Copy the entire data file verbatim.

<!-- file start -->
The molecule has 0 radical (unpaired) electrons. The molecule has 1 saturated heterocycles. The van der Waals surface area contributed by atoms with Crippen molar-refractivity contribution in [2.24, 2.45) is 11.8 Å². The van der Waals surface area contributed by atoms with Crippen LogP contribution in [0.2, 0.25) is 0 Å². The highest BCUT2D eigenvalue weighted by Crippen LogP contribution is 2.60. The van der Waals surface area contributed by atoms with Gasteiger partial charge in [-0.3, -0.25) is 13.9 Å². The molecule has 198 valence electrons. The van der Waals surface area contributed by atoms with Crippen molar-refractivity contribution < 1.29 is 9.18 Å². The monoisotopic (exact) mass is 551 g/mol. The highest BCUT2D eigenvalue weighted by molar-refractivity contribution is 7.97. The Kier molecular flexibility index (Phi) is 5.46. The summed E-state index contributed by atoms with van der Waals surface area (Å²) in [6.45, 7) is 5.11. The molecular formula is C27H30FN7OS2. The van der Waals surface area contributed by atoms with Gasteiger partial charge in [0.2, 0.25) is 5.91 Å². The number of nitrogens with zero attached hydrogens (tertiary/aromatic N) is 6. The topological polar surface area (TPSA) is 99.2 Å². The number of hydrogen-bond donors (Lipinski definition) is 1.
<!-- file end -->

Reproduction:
The molecule has 0 radical (unpaired) electrons. The molecule has 1 saturated heterocycles. The van der Waals surface area contributed by atoms with Crippen molar-refractivity contribution in [2.24, 2.45) is 11.8 Å². The van der Waals surface area contributed by atoms with Crippen LogP contribution in [0.2, 0.25) is 0 Å². The highest BCUT2D eigenvalue weighted by Crippen LogP contribution is 2.60. The van der Waals surface area contributed by atoms with Gasteiger partial charge in [-0.3, -0.25) is 13.9 Å². The molecule has 198 valence electrons. The van der Waals surface area contributed by atoms with Crippen molar-refractivity contribution < 1.29 is 9.18 Å². The monoisotopic (exact) mass is 551 g/mol. The highest BCUT2D eigenvalue weighted by molar-refractivity contribution is 7.97. The Kier molecular flexibility index (Phi) is 5.46. The summed E-state index contributed by atoms with van der Waals surface area (Å²) in [6.45, 7) is 5.11. The molecular formula is C27H30FN7OS2. The van der Waals surface area contributed by atoms with Gasteiger partial charge in [0.2, 0.25) is 5.91 Å². The number of nitrogens with zero attached hydrogens (tertiary/aromatic N) is 6. The topological polar surface area (TPSA) is 99.2 Å². The number of hydrogen-bond donors (Lipinski definition) is 1.